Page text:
What’s your sign? Are you a LEO?

In the federal zodiac LEOs stand out. LEOs are very special people.

LEO stands for law enforcement officer. LEOs have special pay and retirement rules.  Like  air traffic controllers and others in high-stress, sometimes dangerous jobs, LEOs are required to retire earlier (as in younger) than other civil servants.

Your federal office may resemble a nursing home, as some feds claim, but in the world of LEOs that special birthday means adieu.

Because of budget cuts, many federal agencies have reduced the number of pre-retirement seminars they have each year for regular civil service employees.  But the seminars are going strong in those with a heavy LEO-component because the retirement system is more complex.

So what makes LEOs so special, and how does their retirement program differ from yours as an employee of the IRS, Defense Department  or the  U.S. Postal Service? Short answer: A lot!

So how different is the LEO program?  We’ll find out today when John Grobe visits our Your Turn radio show (10 a.m. ET)  Grobe is president of Federal Career Experts.  So far this year, about half of the pre-retirement seminars he’s done for federal agencies have involved LEOs.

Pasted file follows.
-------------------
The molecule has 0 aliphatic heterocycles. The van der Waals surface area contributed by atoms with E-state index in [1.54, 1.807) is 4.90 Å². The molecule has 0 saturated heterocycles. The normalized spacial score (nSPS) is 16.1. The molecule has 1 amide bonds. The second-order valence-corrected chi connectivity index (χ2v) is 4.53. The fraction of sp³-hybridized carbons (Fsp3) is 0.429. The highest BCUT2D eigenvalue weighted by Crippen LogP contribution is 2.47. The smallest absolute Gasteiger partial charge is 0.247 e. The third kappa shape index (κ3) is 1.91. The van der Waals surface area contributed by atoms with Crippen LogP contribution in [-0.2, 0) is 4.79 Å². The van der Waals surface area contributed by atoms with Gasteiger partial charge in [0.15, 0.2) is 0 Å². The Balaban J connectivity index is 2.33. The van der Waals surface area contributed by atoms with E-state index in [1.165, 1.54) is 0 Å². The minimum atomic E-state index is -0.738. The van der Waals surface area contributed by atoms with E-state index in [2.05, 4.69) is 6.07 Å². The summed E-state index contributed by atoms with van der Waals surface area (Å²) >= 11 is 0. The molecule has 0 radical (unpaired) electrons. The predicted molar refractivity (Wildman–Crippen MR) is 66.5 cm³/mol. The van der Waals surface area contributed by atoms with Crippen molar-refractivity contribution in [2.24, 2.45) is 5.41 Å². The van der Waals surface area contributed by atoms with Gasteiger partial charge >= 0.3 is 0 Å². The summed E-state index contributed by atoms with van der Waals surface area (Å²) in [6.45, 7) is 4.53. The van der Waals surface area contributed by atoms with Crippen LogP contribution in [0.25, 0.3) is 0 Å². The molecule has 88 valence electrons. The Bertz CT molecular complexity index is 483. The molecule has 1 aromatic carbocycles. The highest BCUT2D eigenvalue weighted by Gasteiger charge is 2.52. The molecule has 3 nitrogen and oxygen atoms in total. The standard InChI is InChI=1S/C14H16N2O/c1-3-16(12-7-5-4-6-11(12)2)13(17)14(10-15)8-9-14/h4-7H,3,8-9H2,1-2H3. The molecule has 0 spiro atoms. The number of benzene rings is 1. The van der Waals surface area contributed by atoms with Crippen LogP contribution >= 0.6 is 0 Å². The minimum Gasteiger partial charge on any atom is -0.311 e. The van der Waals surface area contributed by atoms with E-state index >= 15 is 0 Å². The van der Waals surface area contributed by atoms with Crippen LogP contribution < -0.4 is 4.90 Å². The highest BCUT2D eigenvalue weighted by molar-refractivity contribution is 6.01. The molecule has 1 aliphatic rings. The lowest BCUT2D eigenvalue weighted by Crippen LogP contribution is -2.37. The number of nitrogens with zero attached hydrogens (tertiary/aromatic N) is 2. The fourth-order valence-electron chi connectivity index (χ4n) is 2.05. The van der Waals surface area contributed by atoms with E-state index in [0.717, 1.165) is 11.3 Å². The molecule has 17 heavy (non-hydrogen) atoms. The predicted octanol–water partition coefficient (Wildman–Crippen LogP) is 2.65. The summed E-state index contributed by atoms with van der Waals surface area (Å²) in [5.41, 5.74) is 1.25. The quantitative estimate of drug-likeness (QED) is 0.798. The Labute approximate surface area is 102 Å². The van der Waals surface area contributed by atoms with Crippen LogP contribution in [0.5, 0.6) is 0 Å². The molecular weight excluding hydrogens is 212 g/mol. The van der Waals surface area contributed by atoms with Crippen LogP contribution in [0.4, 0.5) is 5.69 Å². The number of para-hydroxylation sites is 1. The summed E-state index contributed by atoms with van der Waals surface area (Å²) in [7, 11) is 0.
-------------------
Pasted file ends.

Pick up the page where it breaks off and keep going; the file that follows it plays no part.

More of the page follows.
Grobe will explain the penalty-free pre-age-55 withdrawal benefit available to LEOs in the Thrift Savings Plan. And he’ll explain the absence of a FERS supplement “earnings test” available to LEOs. Also, the difference in the COLA benefit for retirees under LEO.

The show is available on your computer here or, in the Washington area, you can listen old-fashioned radio style at 1500 AM.  If you have questions there are two ways to get them answered.  Call in during showtime at 202-465-3080, or email them to me (before the show) at mcausey@federalnewsradio.com

If you are not a LEO but think you are in a high-stress, sometimes dangerous job, listen to the show  anyhow.  A) out of curiosity and to see how the other half lives, and B) as maybe an incentive to see how you can get special early-retirement status. Either way, listen live if you can or catch the show later when it is archived on our home page.  Better yet, do both.

Nearly Useless Factoid:

By Michael O’Connell

2015 is the Year of the Goat in the Chinese calendar.

Source: Wikipedia

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